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Philippines sending planes, ship to evacuate workers from Iraq

  • News Desk

    Agence France-Presse

Manila, Philippines   /   Wed, January 8, 2020   /   03:23 pm
Philippines sending planes, ship to evacuate workers from Iraq Protesters take part in a rally in front of the US embassy in Manila on January 6, 2020, demonstrating against the US strike that killed Iranian commander Qasem Soleimani in Iraq. A US drone strike killed top Iranian commander Qasem Soleimani at Baghdad's international airport on January 3, dramatically heightening regional tensions and prompting arch enemy Tehran to vow (AFP/Ted Aljibe)

The Philippines will dispatch cargo planes and a ship to help evacuate Filipino migrant workers from Iraq after ordering its citizens to leave following an Iranian missile strike targeting US troops, officials said Wednesday.

Manila issued the mandatory evacuation order for its nationals after the Islamic republic carried out its first act of promised revenge for the US killing last week of a top Iranian general.  

About 1,600 Filipino workers are in Iraq -- among some two million of their countrymen across the Middle East -- as part of a vast diaspora that is a key pillar of the economy.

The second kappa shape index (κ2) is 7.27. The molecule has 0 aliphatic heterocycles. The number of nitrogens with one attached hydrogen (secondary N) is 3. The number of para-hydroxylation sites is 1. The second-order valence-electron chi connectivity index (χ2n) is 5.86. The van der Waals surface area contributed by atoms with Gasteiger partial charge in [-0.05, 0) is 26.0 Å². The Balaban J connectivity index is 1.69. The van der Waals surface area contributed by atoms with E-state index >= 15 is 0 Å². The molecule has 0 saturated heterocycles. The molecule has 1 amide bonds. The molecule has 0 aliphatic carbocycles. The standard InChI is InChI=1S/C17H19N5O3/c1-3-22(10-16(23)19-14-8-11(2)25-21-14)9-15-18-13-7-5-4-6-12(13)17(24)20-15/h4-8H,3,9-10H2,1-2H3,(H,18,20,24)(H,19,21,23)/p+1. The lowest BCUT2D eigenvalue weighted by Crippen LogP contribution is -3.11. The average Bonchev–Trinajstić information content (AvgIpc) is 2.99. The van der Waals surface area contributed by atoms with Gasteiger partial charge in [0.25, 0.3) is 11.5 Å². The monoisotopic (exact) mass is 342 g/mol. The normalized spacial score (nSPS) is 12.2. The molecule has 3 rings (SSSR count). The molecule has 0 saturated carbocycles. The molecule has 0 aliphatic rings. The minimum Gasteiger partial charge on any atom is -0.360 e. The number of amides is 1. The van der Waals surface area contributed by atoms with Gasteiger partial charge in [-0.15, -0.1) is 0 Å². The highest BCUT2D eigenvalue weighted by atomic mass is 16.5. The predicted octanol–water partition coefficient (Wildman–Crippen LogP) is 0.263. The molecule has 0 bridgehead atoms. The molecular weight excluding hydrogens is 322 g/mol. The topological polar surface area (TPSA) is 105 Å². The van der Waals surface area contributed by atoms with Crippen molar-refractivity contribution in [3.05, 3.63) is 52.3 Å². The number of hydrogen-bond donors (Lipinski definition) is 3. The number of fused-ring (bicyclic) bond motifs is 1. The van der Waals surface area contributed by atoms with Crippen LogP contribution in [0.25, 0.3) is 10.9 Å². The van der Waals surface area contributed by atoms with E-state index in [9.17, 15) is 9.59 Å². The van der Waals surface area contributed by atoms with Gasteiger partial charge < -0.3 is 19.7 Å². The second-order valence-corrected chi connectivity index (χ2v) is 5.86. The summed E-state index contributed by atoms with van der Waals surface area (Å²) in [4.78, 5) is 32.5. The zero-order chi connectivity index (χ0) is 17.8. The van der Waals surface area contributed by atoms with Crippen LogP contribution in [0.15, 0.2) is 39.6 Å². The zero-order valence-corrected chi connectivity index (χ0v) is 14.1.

Iran fired missiles at Iraqi bases housing the US military, and Iranian state television said it was in response to Friday's killing of general Qasem Soleimani, one of the most important figures in the country's government.

Philippine defence secretary Delfin Lorenzana told reporters the government will send at least three military cargo planes and a newly built coastguard ship to get Filipinos out of harm's way.

The coastguard vessel, which left a French shipyard in December, will likely shuttle workers to Qatar, Lorenzana said.

"Once we gather them, we can maybe charter a plane or charter our ships to bring them home," he added.

Around 10 million Filipinos work abroad and the money they send home is a lifeline in a nation where many live in deep poverty despite the country's robust economic growth.

The government has for decades hailed overseas workers as modern heroes, but advocacy groups have highlighted the costs -- which include the vulnerability of Filipinos to danger in troubled nations.